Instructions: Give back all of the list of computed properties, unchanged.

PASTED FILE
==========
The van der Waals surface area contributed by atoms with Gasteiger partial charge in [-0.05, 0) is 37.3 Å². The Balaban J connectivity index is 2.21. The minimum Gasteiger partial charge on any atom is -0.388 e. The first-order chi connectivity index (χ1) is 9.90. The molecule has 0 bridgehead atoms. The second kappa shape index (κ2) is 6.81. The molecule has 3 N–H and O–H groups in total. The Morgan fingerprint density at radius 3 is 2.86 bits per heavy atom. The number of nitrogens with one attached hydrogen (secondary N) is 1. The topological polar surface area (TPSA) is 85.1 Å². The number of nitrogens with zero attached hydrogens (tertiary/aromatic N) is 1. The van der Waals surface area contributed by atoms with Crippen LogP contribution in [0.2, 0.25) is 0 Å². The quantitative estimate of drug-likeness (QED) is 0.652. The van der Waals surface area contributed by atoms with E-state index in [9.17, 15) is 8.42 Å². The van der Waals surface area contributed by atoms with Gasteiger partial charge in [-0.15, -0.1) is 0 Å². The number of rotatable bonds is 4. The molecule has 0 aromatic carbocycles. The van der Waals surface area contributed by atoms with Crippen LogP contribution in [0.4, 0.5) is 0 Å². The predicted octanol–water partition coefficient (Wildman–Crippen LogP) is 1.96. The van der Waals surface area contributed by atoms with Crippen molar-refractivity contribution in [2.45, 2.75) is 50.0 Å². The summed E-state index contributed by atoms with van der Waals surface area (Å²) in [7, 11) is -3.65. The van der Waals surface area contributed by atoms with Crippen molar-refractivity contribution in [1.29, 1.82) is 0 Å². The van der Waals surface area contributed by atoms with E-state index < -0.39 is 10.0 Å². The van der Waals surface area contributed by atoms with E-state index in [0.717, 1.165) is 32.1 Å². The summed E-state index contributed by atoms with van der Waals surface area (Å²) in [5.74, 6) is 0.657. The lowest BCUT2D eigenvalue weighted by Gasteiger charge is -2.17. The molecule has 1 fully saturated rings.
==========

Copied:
The van der Waals surface area contributed by atoms with Gasteiger partial charge in [-0.05, 0) is 37.3 Å². The Balaban J connectivity index is 2.21. The minimum Gasteiger partial charge on any atom is -0.388 e. The first-order chi connectivity index (χ1) is 9.90. The molecule has 0 bridgehead atoms. The second kappa shape index (κ2) is 6.81. The molecule has 3 N–H and O–H groups in total. The Morgan fingerprint density at radius 3 is 2.86 bits per heavy atom. The number of nitrogens with one attached hydrogen (secondary N) is 1. The topological polar surface area (TPSA) is 85.1 Å². The number of nitrogens with zero attached hydrogens (tertiary/aromatic N) is 1. The van der Waals surface area contributed by atoms with Crippen LogP contribution in [0.2, 0.25) is 0 Å². The quantitative estimate of drug-likeness (QED) is 0.652. The van der Waals surface area contributed by atoms with E-state index in [9.17, 15) is 8.42 Å². The van der Waals surface area contributed by atoms with Gasteiger partial charge in [-0.15, -0.1) is 0 Å². The number of rotatable bonds is 4. The molecule has 0 aromatic carbocycles. The van der Waals surface area contributed by atoms with Crippen LogP contribution in [0.4, 0.5) is 0 Å². The predicted octanol–water partition coefficient (Wildman–Crippen LogP) is 1.96. The van der Waals surface area contributed by atoms with Crippen molar-refractivity contribution in [2.45, 2.75) is 50.0 Å². The summed E-state index contributed by atoms with van der Waals surface area (Å²) in [7, 11) is -3.65. The van der Waals surface area contributed by atoms with Crippen molar-refractivity contribution in [1.29, 1.82) is 0 Å². The van der Waals surface area contributed by atoms with E-state index < -0.39 is 10.0 Å². The van der Waals surface area contributed by atoms with E-state index in [0.717, 1.165) is 32.1 Å². The summed E-state index contributed by atoms with van der Waals surface area (Å²) in [5.74, 6) is 0.657. The lowest BCUT2D eigenvalue weighted by Gasteiger charge is -2.17. The molecule has 1 fully saturated rings.